Upon contacting the publication, Payne learned the publication had nothing to do with the flyer and apparently someone had taken several copies of the publication and used it to distribute the flyers. The publication reports this is the fifth time someone associated with the National Alliance had used their monthly publication to distribute propaganda. In an online statement the publication reported the same flyers were thrown into lawns in Iowa City and Cedar Rapids in December 2019 and in September and October 2019 they were left in various neighborhoods in the Quad-Cities. The same flyer was also distributed in the Wetherby Park neighborhood in January 2018.
ADVERTISING

One of the first things Payne had worried about was that she was specifically targeted. She commented in her neighborhood two Hispanic families and two black families live in the same block.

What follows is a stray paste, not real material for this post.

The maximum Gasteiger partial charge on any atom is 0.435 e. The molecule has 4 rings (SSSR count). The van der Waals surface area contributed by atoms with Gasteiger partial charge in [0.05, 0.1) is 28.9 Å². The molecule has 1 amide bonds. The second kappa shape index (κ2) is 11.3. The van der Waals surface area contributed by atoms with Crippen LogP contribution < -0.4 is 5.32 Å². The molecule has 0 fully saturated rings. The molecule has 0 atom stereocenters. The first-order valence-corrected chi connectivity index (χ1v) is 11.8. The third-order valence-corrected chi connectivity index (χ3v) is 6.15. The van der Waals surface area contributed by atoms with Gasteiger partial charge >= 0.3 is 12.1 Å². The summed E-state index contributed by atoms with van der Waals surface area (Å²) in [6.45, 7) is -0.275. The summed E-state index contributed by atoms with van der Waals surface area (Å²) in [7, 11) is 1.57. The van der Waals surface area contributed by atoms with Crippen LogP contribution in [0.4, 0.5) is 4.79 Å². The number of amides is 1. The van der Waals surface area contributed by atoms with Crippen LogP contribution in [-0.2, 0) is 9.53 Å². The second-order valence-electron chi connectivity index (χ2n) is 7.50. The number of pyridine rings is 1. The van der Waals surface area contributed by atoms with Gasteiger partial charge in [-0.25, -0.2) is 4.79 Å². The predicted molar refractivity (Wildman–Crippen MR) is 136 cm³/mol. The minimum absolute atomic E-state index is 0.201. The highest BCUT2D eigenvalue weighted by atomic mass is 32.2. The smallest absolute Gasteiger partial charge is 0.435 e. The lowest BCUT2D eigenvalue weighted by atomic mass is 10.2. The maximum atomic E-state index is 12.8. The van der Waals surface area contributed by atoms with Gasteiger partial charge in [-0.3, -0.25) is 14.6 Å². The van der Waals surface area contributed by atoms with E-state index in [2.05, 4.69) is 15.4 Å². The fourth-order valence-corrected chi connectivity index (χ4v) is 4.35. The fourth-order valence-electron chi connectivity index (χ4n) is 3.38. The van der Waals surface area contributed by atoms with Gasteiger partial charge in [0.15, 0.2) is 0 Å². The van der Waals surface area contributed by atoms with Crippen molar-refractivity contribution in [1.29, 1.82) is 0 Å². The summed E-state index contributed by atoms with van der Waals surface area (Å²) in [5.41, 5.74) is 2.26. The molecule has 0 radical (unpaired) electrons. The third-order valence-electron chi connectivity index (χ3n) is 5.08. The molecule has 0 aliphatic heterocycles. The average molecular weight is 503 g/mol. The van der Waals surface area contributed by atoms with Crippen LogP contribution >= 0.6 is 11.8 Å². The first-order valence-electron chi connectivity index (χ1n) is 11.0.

“It’s so easy to just be mean and hateful to people and judge without knowing,” Payne said. ‘The real issue here is having a little bit of kindness. We’re going through so much with this pandemic. Everybody is living through something no one has lived through before and then to bring this and throw it in random people’s yards, instilling fear in some people?”

In speaking with her children regarding the flyer, she was surprised to learn there was a “rampant bullying problem” in Muscatine. She was horrified to learn her 13-year-old son had been called many racist names in school. He commented this is what he deals with on a regular basis in school.

Payne said she had naively thought this kind of thing didn’t exist but then when she found the flyer she realized someone had gone out of their way to collect the papers, put stickers on them, roll them up and drive through a neighborhood distributing them.

“This is not OK,” Payne said. “This is 2020. If you want an all-white America you had better go and find a box somewhere and live in that because it’s just not going to happen.”